With 66 caps for England and two for the British and Irish Lions, Joe Marler is at the top of his game. Over the past two years, he has also been tackling his mental health – a fact that didn’t prevent him from being one of England’s few plus points in the 2019 World Cup final loss, though he recently stepped back to spend more time with his family.
His book Loose Head is four parts #banter and one part honest assessment of his mental health journey. Meanwhile, he says that his podcast, The Joe Marler Show, is helping him – and all men – to speak honestly about how we’re feeling. Because it’s good to do so.
Men's Health: You have first-hand experience of how beneficial talking can be for mental health. Is that what prompted you to start your podcast?
Joe Marler: That’s part of it. It came out of speaking to Tom [Fordyce, a journalist and Marler’s co-host]. He had the idea of doing something where we met people from different walks of life. It sounded like a laugh, so I said, “Let’s try.” And I thought, if my mental health improves from talking about it, and it helps others to talk, why can’t a podcast be a tool to do the same, and also make talking about mental health more casual? When you talk one on one with someone, it can get very serious. Your tone of voice drops – at least, mine does. So, [the podcast] is a way of encouraging people to talk. It’s definitely been a fantastic tool for my own benefit.
MH: In a standout episode, “About Men”, two people movingly recount their mental health problems and how they dealt – and deal – with them.
JM: They were incredible. It’s so important to own your story and accept that talking about it to others will allow others to talk and open up more. It’s a cliché, but it’s true: it's good to talk. It’s fucking great to talk. Even sitting here talking to Men’s Health! Just a little communication makes you feel less isolated, if that’s how you’re feeling.
MH: The flip side of more talking is listening. What have you learned about being a good listener?
JM: More often than not, men try to be the alpha, trying to ram opinions down someone else’s throat – to be the voice that’s heard, or the one that’s right. So, it can be tough being a shoulder for someone, to actually listen and ask the right questions. Doing that is easy – and hard. For me, it’s definitely about trying to see what resonates with me, and whether I can help by sharing an experience that I’ve had. But sometimes, the person might just need an ear, or want to vent. You can let them, and you can ask them if they want some answers. But you should know that no one has the answers to everything.
MH: Since you told your story, have people – perhaps fellow rugby players – said that your openness has helped them to deal with their own mental health
JM: Yeah. Some took me by surprise, people I wouldn’t necessarily say I was close with. But they’ve messaged me to say, “I had no idea that was going on but, brother, it resonates with me massively, and I just want to say I’m here for you. Like I know you’ll be there for me.”
MH: Coaching now involves both physical and psychological well-being. Are professional sportsmen getting better at discussing mental health?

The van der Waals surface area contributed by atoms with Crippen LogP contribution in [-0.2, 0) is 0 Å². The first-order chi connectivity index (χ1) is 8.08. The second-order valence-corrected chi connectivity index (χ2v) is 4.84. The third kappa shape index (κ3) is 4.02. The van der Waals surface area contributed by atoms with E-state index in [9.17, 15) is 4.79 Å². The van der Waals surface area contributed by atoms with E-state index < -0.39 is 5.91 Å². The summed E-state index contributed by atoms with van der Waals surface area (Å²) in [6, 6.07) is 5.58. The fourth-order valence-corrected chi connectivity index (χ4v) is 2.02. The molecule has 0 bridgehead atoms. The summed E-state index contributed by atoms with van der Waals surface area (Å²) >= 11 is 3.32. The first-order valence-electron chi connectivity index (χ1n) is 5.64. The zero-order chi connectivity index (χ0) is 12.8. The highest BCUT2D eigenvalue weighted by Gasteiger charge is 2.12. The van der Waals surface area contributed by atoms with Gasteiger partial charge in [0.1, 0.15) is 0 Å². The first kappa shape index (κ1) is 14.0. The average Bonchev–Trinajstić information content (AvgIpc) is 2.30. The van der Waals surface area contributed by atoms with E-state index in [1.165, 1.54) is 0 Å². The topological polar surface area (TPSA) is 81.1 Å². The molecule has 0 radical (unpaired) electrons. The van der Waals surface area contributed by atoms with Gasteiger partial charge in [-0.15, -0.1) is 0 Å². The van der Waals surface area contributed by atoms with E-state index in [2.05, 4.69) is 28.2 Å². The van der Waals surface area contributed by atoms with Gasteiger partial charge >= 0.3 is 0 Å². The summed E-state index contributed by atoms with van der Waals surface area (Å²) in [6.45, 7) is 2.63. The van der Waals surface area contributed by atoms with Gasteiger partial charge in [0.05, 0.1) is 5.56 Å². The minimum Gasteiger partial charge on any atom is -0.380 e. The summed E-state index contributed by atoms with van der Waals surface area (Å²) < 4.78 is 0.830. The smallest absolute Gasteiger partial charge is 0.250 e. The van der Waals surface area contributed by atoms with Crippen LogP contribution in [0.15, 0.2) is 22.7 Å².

JM: We know we have to be mentally strong and physically fit, and yet we’re still rubbing up against the fact that people don't want to talk about their mind, even though we need to be mentally sharp to compete at the top level. There’s a disconnect. Work and sport and the other parts of your life are not separate: your psychology is your psychology. It’s all one thing. How can I possibly focus on using those specific psychological skills forsport if I’m suffering from depression and anxiety away from rugby?
MH: Do you have a routine built from what you’ve learned from professionals?
JM: Talking to a psychiatrist was great, and he gave me a lot of advice on the medical side of things: how the brain works, the chemicals and antidepressants that are available. I haven’t seen a therapist officially, but I’ve learned some of their techniques. I’ve spoken to various people, including friends, but also people that I’ve randomly come across and then opened up to. Because it just feels that little bit easier to open up to complete strangers.
MH: Did writing your story make it easier?
JM: Possibly. When I was writing the mental health chapters [in Loose Head], someone said, “Are you sure you want to go down this route? You’re going to open yourself up to critics.” But I own my story if I tell it. It’s given me a willingness to talk more and listen to others’ stories – so much so that I’m making a documentary, meeting people who’ve suffered with mental health issues, mental health professionals, all kinds of people related to this topic.
MH: What do you do to look after your mental health?
JM: Being mentally healthy, like everything else, is about putting certain things in place. There are techniques I use when I feel my red mist; sometimes they work, and other times they don’t. The biggest thing was learning to recognise when I was going to start feeling that way: knowing what triggers it and finding ways to deal with it early. And to know that there’ll always be these moments. My mental health is the same as my physical health. In both, you can put on weight or lose weight; you can put on muscle the same way as you can control how you want to attack the day. You can’t control what might be thrown at you. But you can control how you react to it.
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